The long drought of low inventory appears to be continuing to take its toll on the Washington area’s housing market. The number of sales decreased in February for the seventh consecutive month.
“The housing market has been very soft in the D.C. area for the last four or five months because inventory is so tight,” says Andrew Strauch, vice president of the Bright MLS multiple listing service, which released its monthly sales report on Tuesday. “Interest rates have been a little higher, although as they drop back a little I expect sales to increase.”
The 2,870 home sales last month represent 5.7 percent fewer sales than in February 2018, according to Bright MLS. New pending sales, which refer to transactions under contract but not closed, also declined by 1.6 percent last month compared with February 2018.
Prices are rising in most of the Washington area. The median home-sales price rose 4.1 percent to $427,000 last month compared with February 2018. In the District, the median sales price rose by 10.6 percent year over year in February to $589,000.
In Virginia, prices jumped 6.1 percent in Arlington County to $565,000 in February but declined 6.8 percent in Alexandria to $522,500. Fairfax County median sales prices remained steady at $492,500, a 0.5 percent increase.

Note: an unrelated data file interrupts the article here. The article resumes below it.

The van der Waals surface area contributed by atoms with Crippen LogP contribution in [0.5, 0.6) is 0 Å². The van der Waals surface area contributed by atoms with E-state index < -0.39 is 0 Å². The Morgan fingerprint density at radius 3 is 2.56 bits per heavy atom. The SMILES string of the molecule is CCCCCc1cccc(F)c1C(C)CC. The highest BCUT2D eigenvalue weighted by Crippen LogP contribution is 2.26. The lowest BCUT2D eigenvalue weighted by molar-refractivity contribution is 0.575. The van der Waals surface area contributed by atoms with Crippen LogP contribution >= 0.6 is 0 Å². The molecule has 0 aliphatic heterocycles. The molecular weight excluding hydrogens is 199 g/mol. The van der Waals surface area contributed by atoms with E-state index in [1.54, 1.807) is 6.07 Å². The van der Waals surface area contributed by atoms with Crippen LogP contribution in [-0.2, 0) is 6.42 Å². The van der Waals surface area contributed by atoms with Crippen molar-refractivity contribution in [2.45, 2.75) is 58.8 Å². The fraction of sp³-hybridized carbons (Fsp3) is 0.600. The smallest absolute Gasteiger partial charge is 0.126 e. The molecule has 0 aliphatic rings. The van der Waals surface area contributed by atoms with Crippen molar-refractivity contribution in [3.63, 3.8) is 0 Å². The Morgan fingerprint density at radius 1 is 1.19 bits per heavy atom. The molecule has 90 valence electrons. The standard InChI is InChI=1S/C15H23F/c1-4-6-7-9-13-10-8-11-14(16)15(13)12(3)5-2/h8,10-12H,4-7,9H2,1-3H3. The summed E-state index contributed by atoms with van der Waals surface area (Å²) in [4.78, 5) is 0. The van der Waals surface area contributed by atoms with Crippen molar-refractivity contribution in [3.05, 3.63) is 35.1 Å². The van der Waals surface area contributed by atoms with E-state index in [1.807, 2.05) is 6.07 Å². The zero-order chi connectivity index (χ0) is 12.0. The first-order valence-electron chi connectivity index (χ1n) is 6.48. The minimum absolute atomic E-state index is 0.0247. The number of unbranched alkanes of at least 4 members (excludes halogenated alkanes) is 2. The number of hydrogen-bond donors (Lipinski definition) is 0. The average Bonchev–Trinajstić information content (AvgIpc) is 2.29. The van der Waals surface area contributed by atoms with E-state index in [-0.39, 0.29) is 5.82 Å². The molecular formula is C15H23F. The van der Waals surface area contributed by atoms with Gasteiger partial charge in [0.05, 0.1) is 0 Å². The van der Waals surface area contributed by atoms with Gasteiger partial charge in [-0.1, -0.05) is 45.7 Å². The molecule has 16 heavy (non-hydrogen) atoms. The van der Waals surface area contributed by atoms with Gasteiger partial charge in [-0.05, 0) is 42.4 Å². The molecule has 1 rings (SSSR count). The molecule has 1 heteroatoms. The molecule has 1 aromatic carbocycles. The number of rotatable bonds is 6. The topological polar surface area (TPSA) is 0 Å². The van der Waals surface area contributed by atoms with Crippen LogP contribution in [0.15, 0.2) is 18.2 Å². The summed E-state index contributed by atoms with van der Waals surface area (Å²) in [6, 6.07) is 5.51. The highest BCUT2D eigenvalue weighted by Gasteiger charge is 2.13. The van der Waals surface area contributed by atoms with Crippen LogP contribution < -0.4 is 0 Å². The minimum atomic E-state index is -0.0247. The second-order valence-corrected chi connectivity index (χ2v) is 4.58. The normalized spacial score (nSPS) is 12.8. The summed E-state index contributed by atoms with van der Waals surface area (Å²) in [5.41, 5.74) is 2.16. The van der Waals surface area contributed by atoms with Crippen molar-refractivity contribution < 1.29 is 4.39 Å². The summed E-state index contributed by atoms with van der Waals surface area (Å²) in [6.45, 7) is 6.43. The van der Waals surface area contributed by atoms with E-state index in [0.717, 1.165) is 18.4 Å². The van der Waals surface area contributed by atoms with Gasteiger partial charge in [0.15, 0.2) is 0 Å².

In Maryland, prices rose 4.0 percent in Prince George’s County in February to $289,000 and increased 2.3 percent in Montgomery County to $419,950 in February.
Rising prices correlate with a continuing limited supply of homes.
“In the D.C. region, there’s about a 1½-months’ supply of homes, which is extremely tight,” Strauch says. “In the District, there’s a 1.7-months’ supply of homes, which is a little unusual because D.C. proper is usually tighter than the rest of the area.”
In the Washington area, the number of new listings was down 7.3 percent last month compared with February 2018. New listings were down throughout the region with the exception of the District, where the 929 homes on the market represent an increase of 8 percent compared with February 2018, and Falls Church, where the 23 homes on the market represent an increase of 53.3 percent compared with February 2018.
“The price appreciation of 9 to 10 percent in the District over the last few months is probably pulling some more homes onto the market,” Strauch says.
The spring market has yet to begin, Strauch says. He anticipates home-price appreciation in the District to moderate during spring and summer and listings to multiply as the spring market gets going.